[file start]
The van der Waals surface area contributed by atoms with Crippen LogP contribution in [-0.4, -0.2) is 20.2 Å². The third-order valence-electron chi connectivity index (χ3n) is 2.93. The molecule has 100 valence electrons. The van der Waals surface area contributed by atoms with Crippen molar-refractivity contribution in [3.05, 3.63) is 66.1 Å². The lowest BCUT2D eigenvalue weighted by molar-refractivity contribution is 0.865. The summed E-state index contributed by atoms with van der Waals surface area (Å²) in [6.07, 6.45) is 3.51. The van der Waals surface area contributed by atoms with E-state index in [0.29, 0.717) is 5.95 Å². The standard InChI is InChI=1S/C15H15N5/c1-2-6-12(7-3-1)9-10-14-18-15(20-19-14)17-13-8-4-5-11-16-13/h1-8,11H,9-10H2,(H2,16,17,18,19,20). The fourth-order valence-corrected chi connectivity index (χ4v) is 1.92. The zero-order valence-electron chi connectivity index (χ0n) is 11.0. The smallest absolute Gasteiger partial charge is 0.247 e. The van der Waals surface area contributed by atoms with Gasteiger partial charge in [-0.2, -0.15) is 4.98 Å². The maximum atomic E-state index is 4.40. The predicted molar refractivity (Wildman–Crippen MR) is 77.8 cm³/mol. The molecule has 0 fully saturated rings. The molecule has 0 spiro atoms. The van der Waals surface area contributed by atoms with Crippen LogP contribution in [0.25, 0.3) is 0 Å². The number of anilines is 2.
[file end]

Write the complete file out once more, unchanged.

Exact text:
The van der Waals surface area contributed by atoms with Crippen LogP contribution in [-0.4, -0.2) is 20.2 Å². The third-order valence-electron chi connectivity index (χ3n) is 2.93. The molecule has 100 valence electrons. The van der Waals surface area contributed by atoms with Crippen molar-refractivity contribution in [3.05, 3.63) is 66.1 Å². The lowest BCUT2D eigenvalue weighted by molar-refractivity contribution is 0.865. The summed E-state index contributed by atoms with van der Waals surface area (Å²) in [6.07, 6.45) is 3.51. The van der Waals surface area contributed by atoms with E-state index in [0.29, 0.717) is 5.95 Å². The standard InChI is InChI=1S/C15H15N5/c1-2-6-12(7-3-1)9-10-14-18-15(20-19-14)17-13-8-4-5-11-16-13/h1-8,11H,9-10H2,(H2,16,17,18,19,20). The fourth-order valence-corrected chi connectivity index (χ4v) is 1.92. The zero-order valence-electron chi connectivity index (χ0n) is 11.0. The smallest absolute Gasteiger partial charge is 0.247 e. The van der Waals surface area contributed by atoms with Gasteiger partial charge in [-0.2, -0.15) is 4.98 Å². The maximum atomic E-state index is 4.40. The predicted molar refractivity (Wildman–Crippen MR) is 77.8 cm³/mol. The molecule has 0 fully saturated rings. The molecule has 0 spiro atoms. The van der Waals surface area contributed by atoms with Crippen LogP contribution in [0.25, 0.3) is 0 Å². The number of anilines is 2.